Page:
California Home CareDemographic experts say that by the year 2050, the nation’s population will be comprised of 88 million senior citizens. Considering the fact that that particular demographic needle currently hovers around the 48-million mark, that figure represents a sizable leap.

When one looks at that growth through a healthcare lens, it’s impossible to ignore the reality that there will be a greater demand for medical services in the home with the passage of time. If the country is currently struggling to service all elderly or disabled patients in need of home healthcare, the forecast is a bleak one.

Employment crisis: “…people don’t want to do this work.”

This is certainly a nationwide issue. But even just here at home, California’s Employment Development Department estimates that by 2024 it will require over 700,000 personal care aides, or roughly 200,000 more than it needed in 2014. This is an increase of 36% in just one decade. Also, the state demand for certified home health aides in 2024 will be at around 45,000, a jump from about 32,000 ten years prior.

Susan Chapman is a professor at the University of California, San Francisco school of nursing and a researcher of health workforce issues. “The problem is continuing to get worse because of our aging population and our economy,” she told California Healthline. “When there are other opportunities in the economy, people don’t want to do this work.”

Of course it would be overly reductionistic to attribute the current (and even more dramatically impending) shortage of a home healthcare workforce to salary only, but it’s hard to imagine that it isn’t exacerbating the problem. The typical hourly wage for a home health aide is $10 per hour, and that clearly isn’t enough to incentivize many to sign up for work that is often quite taxing on several levels.

PHI is an entity that analyzes direct-care employment; it states that the $10.11 average hourly pay-rate for home health workers is actually slightly lower than it was ten years ago.

Stronger economy has indirectly hurt federally-funded home health agencies

For the years following the 2008 recession, Medicaid-underwritten home health agencies did not experience too much trouble in staffing. However, today’s economy is more robust, which means there are jobs with higher wages in other sectors (for instance, retail), and that employment competition has led to many individuals opting for the better paycheck.

The direct-care shortage affects the entire state, but it’s especially problematic in and around San Francisco and Los Angeles, areas notorious for soaring housing costs.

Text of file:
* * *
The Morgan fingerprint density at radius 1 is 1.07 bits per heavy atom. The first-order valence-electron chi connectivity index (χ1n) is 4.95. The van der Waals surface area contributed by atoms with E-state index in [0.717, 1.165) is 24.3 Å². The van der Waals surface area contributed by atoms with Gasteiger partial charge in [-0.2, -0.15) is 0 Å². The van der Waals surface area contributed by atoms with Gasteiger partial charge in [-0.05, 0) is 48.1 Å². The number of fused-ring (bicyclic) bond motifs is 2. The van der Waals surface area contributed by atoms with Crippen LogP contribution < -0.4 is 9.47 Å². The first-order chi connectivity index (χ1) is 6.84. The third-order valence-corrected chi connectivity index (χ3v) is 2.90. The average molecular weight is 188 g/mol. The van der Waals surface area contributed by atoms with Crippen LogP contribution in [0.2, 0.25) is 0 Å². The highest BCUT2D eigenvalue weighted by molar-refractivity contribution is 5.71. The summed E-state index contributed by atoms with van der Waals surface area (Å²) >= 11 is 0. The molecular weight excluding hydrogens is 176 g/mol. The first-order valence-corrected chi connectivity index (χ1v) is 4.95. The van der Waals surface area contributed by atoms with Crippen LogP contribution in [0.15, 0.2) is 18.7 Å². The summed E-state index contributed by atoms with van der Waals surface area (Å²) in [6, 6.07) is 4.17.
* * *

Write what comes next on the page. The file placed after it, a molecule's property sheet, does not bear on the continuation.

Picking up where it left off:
Chapman says that home healthcare workers usually are not offered health benefits as part of their employment, nor are they typically shown a path for career advancement. Personal care aides in the state are paid the median hourly rate of $10 per hour; certified home health aides, $11.65.

Mark Burns is the executive director of Homebridge, a San Francisco-based agency for home care workers. He said Homebridge has lost about 20 percent of its workforce of 500 just in the past 90 days, which he calls a “terrible crisis.”

“We are expending great efforts to recruit and retain, but ultimately believe the wages and career opportunities of this field have to be transformed in order to attract a new cadre,” he told California Healthline in an email.

Despite the attempts within the state to provide home care workers with health insurance and additional training, the relatively low salary will likely pose a problem for broader recruitment, according to Chapman. She predicts that in the absence of substantial changes in the field that attract a reliable workforce, affected individuals’ “health will deteriorate and families might have to jump in. Some people just won’t get care and might end up in institutions.”

For-profit businesses forced to get resourceful

The issue isn’t exclusive to Medicaid or not-for-profit entities either.

Carrie Bianco is the owner of Torrance-based Always Best Care Senior Services, an organization that provides companionship and light housekeeping to self-pay senior citizens. The company has franchises across 30 states. “All the experienced workers are already placed with families,” she reported to California Healthline. “They’re off the market.”

Last year, Bianco decided to do what she could to incentivize individuals to consider employment in the field: rather than rely on candidates finding their own way to the necessary training, she began her own program to educate potential caregivers. She offers a tuition waiver for the 14-week training if students agree to work for Always Best Care upon completion of the program. Additionally, she lined up advertising that would appeal to females who had a strong bond with their grandparents or had once been part of the workforce and later exited it.


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